“The devil reached in and took her soul.”
“The devil will take people and make them “bad”.
And pigs can fly.
“The devil made me do it!”
Sounds like an attempt to disavow responsibility for an action taken.
“Demon alcohol took over and did the deed.”
Creating a jail to house degenerates at the end of a long life of ugly behavior and a princess castle for do-gooding sounds like the milk and cookies before bedtime. The tales that are told to keep life encapsulated in a nice neat little box. Break the rules then go to hell, follow the rules go to heaven. And if someone gets caught or their conscience talks back after doing something bad, talking to a robed gentleman behind a mesh screen is a Get Out of Jail Free Card. With or without the pass, no one is sending me anywhere. I’m responsible for me and my actions.
Okay Miss Know-It-All-For-Herself, what about the poop smell? What about ghosts and the hereafter?
My son helps me consider our body-to-spirit transition.
“You know Mom, it doesn’t make sense for people to live once and die. How many new souls can there be anyway? Trees and flowers don’t live once and die. Every winter they sorta die and are reborn in the spring. I think we’re like plants. What would you call being born again after dying?”
My young philosopher looks expectant, waiting for facts to be spoken.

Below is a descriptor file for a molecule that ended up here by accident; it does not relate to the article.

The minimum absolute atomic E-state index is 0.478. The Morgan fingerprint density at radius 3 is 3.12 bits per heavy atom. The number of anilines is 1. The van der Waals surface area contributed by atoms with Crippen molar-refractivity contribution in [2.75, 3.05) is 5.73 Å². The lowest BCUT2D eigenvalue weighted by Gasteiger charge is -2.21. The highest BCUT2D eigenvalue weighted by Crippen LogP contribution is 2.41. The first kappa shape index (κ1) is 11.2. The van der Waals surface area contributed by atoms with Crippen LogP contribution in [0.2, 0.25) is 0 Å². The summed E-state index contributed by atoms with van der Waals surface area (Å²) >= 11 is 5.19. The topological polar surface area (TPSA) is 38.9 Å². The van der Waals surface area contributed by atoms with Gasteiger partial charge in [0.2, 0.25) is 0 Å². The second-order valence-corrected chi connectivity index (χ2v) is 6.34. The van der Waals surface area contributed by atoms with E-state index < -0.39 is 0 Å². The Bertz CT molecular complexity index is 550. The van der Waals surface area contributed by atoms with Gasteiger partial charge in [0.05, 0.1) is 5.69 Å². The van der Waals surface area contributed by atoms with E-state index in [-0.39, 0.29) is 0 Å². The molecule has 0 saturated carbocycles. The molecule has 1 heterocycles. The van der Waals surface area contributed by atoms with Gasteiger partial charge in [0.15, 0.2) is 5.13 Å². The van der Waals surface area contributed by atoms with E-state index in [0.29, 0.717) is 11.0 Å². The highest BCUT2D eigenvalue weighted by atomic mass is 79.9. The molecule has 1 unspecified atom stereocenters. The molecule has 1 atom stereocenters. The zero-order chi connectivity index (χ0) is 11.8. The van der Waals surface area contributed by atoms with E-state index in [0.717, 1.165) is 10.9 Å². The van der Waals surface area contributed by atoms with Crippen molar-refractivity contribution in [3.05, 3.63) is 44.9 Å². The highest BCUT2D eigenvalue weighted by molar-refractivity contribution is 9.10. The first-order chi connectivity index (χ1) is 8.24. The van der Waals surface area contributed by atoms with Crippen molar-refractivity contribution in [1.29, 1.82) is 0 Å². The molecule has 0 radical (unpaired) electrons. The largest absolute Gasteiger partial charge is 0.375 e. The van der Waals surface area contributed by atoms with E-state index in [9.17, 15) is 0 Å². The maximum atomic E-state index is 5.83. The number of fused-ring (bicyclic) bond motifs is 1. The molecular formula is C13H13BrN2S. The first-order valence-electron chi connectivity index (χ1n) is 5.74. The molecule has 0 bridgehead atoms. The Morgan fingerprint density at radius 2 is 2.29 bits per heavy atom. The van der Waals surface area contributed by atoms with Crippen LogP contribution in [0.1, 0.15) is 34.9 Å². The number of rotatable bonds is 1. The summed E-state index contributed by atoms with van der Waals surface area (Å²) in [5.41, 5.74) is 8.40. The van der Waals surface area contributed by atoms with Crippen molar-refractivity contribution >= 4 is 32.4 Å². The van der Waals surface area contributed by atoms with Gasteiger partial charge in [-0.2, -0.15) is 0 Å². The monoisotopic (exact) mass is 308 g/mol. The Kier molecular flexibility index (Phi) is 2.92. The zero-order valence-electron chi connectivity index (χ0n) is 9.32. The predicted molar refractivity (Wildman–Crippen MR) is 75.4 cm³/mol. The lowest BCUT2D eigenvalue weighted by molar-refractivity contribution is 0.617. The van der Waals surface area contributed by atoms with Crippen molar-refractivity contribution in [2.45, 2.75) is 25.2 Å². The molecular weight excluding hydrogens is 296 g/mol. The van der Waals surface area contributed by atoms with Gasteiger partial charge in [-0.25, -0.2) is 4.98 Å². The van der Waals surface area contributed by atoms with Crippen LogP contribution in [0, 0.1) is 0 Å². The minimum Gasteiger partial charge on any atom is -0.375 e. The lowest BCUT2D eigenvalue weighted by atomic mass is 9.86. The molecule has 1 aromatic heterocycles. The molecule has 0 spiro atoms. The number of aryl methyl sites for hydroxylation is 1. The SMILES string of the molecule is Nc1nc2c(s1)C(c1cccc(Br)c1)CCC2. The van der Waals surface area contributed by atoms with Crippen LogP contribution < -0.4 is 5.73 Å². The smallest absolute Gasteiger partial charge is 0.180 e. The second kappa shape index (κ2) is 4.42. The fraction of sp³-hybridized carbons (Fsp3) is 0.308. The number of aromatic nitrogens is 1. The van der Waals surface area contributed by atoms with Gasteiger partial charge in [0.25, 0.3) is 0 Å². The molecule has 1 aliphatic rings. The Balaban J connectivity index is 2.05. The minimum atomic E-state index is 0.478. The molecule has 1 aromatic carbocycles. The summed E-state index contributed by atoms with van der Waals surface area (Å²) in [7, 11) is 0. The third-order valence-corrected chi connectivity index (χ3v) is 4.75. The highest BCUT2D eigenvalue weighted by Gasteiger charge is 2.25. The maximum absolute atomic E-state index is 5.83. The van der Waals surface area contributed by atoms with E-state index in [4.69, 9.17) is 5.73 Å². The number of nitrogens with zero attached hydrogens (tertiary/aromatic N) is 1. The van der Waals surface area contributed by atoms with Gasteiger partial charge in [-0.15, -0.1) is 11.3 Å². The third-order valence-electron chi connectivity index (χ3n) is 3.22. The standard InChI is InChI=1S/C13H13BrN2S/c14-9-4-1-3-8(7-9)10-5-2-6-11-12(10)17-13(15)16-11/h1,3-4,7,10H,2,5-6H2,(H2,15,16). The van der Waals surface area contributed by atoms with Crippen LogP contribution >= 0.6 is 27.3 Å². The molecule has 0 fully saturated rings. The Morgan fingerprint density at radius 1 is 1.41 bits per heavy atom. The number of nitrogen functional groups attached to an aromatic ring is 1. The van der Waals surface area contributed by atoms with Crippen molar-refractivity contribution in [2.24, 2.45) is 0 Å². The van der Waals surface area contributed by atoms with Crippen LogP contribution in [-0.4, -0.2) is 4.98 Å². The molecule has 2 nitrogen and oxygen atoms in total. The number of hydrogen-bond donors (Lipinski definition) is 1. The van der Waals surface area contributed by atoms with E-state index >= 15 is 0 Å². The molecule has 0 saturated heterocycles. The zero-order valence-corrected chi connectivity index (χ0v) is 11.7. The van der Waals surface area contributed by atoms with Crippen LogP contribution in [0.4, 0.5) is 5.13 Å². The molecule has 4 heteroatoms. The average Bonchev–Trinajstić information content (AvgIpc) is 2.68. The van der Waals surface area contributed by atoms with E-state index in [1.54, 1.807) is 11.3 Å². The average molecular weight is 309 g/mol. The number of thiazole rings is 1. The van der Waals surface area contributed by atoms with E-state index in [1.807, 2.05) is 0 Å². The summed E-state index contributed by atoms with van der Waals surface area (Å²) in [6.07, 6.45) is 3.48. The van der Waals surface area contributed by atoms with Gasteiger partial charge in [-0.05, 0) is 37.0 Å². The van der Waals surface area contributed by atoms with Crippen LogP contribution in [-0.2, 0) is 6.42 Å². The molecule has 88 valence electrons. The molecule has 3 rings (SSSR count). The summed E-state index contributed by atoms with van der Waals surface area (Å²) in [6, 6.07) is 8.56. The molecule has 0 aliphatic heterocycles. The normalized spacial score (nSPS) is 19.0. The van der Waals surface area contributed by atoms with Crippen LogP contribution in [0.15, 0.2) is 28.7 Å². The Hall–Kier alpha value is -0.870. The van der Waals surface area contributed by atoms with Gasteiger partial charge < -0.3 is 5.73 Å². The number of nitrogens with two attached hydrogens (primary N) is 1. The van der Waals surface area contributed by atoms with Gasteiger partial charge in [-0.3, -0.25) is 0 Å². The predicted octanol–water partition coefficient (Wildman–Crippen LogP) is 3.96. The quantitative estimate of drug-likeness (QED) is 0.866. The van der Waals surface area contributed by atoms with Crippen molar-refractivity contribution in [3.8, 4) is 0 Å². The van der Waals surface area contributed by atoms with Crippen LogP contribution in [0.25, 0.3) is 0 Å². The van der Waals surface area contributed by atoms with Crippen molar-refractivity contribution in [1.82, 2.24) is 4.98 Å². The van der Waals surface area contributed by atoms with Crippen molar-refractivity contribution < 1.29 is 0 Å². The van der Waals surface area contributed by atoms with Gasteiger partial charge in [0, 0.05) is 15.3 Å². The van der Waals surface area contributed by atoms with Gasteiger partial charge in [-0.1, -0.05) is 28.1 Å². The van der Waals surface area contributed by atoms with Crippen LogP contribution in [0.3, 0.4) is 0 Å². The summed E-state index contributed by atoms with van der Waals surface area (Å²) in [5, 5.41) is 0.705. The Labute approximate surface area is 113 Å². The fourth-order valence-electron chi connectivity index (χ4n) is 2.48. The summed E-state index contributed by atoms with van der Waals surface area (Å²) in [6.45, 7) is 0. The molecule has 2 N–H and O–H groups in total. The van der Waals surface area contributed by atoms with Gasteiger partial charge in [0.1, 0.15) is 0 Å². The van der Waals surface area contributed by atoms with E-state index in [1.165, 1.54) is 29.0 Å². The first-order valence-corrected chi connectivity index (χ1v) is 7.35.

Moms tell you what to believe.
There had to be a way to convey my thoughts with words, as well as suggest he not take my ramblings as gospel, but continue learning with an open mind.
“Well bud, what you’re talking about is called reincarnation. Some people think that when you die, you’re recycled and get born again to do it all over.”
He gazes over my shoulder.
“Mom, do you believe in heaven or reincarnation?”
A comforting wave of calm envelopes me.
“Your description sounds pretty good to me, but I’m still trying to figure it out.”
He leans in against me to continue some-posing.
“Yeah me too, but if I believe in reincarnation, it doesn’t make sense for people to spend a bunch of money on the funeral and casket. Dead people aren’t even in their body anymore. Why does everyone do that?”
“I guess so friends and family can honor the person who died and it makes them feel better.”
He sits up looking irritated and impatient.
“Well, that’s just stupid. I bet the person would rather everyone thought about them once in a while or planted a tree or something instead of spending money on a grave.”
A week later we have an even more esoteric conversation over a television show on prodigal kids. Our words ripple excitedly over one another.
“What if they played the piano in their past life and remembered?”
“Or used to be Albert Einstein?”
“What about people who are gay?”
“Maybe they were once the opposite sex and that lifetime made an imprint, but were born into a different body?”
My son finishes our other-worldly discussion with a statement.
“Dying just isn’t the end Mom.”
Whatever is on the other side of this life has an endless possibility and before I get to know what that means, this side is liberally sprinkled with coincidences, guidance from an insistent voice, and maybe a ghost dog.